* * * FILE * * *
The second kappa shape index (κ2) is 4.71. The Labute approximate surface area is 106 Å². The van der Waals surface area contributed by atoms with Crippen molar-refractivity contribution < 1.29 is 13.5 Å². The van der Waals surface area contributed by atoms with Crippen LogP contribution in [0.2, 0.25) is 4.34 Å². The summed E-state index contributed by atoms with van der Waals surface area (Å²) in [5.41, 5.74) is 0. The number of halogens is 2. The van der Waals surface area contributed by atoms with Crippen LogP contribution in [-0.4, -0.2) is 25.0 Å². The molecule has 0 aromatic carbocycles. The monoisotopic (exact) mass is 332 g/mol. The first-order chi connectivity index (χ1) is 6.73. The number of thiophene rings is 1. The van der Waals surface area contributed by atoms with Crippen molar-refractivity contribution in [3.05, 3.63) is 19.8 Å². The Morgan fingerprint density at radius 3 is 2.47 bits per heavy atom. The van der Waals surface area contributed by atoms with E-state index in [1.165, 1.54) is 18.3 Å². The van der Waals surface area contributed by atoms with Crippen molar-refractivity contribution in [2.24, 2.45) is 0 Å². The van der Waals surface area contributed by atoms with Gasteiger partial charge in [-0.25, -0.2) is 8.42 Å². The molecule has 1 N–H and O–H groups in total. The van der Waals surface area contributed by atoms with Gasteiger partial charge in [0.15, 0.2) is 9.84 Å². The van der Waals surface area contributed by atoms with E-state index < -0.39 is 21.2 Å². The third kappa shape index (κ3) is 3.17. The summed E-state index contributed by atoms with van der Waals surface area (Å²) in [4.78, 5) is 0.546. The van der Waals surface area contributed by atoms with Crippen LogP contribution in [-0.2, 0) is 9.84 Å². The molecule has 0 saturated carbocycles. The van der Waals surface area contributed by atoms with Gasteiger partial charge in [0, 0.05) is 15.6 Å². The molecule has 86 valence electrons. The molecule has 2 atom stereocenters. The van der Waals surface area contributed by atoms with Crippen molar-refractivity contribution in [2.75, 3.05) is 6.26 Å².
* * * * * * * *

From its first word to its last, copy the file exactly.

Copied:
The second kappa shape index (κ2) is 4.71. The Labute approximate surface area is 106 Å². The van der Waals surface area contributed by atoms with Crippen molar-refractivity contribution < 1.29 is 13.5 Å². The van der Waals surface area contributed by atoms with Crippen LogP contribution in [0.2, 0.25) is 4.34 Å². The summed E-state index contributed by atoms with van der Waals surface area (Å²) in [5.41, 5.74) is 0. The number of halogens is 2. The van der Waals surface area contributed by atoms with Crippen LogP contribution in [-0.4, -0.2) is 25.0 Å². The molecule has 0 aromatic carbocycles. The monoisotopic (exact) mass is 332 g/mol. The first-order chi connectivity index (χ1) is 6.73. The number of thiophene rings is 1. The van der Waals surface area contributed by atoms with Crippen molar-refractivity contribution in [3.05, 3.63) is 19.8 Å². The Morgan fingerprint density at radius 3 is 2.47 bits per heavy atom. The van der Waals surface area contributed by atoms with E-state index in [1.165, 1.54) is 18.3 Å². The van der Waals surface area contributed by atoms with Crippen molar-refractivity contribution in [2.24, 2.45) is 0 Å². The van der Waals surface area contributed by atoms with Gasteiger partial charge in [-0.25, -0.2) is 8.42 Å². The molecule has 1 N–H and O–H groups in total. The van der Waals surface area contributed by atoms with Gasteiger partial charge in [0.15, 0.2) is 9.84 Å². The van der Waals surface area contributed by atoms with E-state index < -0.39 is 21.2 Å². The third kappa shape index (κ3) is 3.17. The summed E-state index contributed by atoms with van der Waals surface area (Å²) in [4.78, 5) is 0.546. The van der Waals surface area contributed by atoms with Crippen LogP contribution in [-0.2, 0) is 9.84 Å². The molecule has 0 saturated carbocycles. The van der Waals surface area contributed by atoms with Gasteiger partial charge in [0, 0.05) is 15.6 Å². The molecule has 86 valence electrons. The molecule has 2 atom stereocenters. The van der Waals surface area contributed by atoms with Crippen molar-refractivity contribution in [2.75, 3.05) is 6.26 Å².